Saturday, February 20, 2010

Reader Beware

I've long been inclined to 'look stuff up'; to seek information in books. Civilization places high value on the written word, and I internalized that value very early on.

All well and good, but there's a potential problem always lurking -- just because information is printed on the pages of a book doesn't make it true. It may be damnable nonsense. How does one sort out the wheat from the chaff?

I wish I had a good answer to that. I don't, except to advise that one bring a healthy scepticism to bear on one's reading.

The more that I've learned about machinery and woodworking and metalworking through actual experience and empirical study, the more I'm able to spot nonsense in print. And the amount of it that I find amazes me. It's everywhere. It's to the point where my scepticism is bordering on disdain. Following is but one small example.

This example is from a book titled "Small Gas Engines -- How to Repair and Maintain Them" by Paul Weissler, published by Sterling Publishing Co. Inc. of New York. The cover bears the imprint of Popular Science, a respectable American mainstream magazine. It's a 282 page soft-cover published in 1987. It's copiously illustrated. It has the look of authoritativeness about it.

On page 208, there's a photograph purporting to show how one begins to dismantle a recoil starter. The photograph is preposterous. [I lack the equipment to reproduce the subject photograph here. Please bear with me while I try to paint a word picture.][1]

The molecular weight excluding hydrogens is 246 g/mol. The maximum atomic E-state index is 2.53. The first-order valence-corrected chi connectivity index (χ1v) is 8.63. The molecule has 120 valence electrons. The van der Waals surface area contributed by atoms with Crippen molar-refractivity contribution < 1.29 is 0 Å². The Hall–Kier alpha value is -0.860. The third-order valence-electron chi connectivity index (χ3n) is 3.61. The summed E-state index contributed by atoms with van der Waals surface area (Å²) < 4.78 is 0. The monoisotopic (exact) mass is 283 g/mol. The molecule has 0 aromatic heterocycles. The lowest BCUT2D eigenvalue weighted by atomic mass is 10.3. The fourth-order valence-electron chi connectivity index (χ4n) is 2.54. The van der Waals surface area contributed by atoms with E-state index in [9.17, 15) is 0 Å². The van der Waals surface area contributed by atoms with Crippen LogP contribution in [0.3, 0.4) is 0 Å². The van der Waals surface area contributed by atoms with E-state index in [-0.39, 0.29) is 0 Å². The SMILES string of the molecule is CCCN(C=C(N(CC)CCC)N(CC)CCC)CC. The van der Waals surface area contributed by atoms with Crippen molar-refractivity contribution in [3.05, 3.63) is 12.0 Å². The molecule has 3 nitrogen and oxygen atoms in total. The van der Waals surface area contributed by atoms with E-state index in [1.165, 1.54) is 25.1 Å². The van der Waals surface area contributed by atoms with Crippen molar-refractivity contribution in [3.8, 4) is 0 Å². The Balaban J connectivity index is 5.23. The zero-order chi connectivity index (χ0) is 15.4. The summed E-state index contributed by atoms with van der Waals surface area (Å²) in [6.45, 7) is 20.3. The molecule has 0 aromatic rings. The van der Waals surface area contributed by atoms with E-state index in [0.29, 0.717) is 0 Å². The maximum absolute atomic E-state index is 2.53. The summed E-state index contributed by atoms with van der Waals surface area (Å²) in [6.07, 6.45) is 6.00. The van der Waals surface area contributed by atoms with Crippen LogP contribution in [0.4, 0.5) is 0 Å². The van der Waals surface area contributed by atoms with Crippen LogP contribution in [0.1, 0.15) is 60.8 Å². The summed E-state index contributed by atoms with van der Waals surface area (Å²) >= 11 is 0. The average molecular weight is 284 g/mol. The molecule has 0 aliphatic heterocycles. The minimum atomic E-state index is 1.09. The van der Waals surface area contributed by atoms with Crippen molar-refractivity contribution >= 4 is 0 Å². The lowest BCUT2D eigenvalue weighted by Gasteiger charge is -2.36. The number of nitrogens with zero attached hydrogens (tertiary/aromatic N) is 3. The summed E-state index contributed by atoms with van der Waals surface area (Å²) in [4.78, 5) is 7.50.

A typical recoil starter has a stamped sheet metal shell that houses a spring-loaded pulley/clutch with the pull-cord wrapped around it. Extending from the circular shell are the mounting ears for bolting the unit to an engine's cowl. Bolted in place on an engine, the stamped steel shell is a very strong item. Off the engine, the shell has its weaknesses and mustn't be subjected to thoughtlessly applied, inappropriate forces.

A starter that's off the engine reveals a central screw that holds the pulley/clutch affair in place. The screw must be removed in order to service the unit's innards. The screw is very tightly in place; one that I encountered in the course of repairing a broken pull-cord showed evidence of having been installed with a thread locking compound applied to it.

Now, a helpful tool for loosening stubborn screws is an impact driver -- a hammer powered specialty screwdriver. The driver contains a mechanism that converts the axial force of a hammer blow at the end of its handle, to a rotary force at its tip. In order for it to work effectively, the item containing the screw to be loosened must be rigidly backed up, and secured against rotation; else the driver simply cannot work -- a hammer blow's force will dissipate to no useful effect.

In the photograph mentioned earlier, the recoil starter is suspended by its mounting ears across the wide-open jaws of a big mechanic's vise. We see the impact driver held to the screw head and a hammer poised above. The photograph is patent nonsense. Such a setup could not possibly work. All that could result from it would be bent mounting ears on the starter.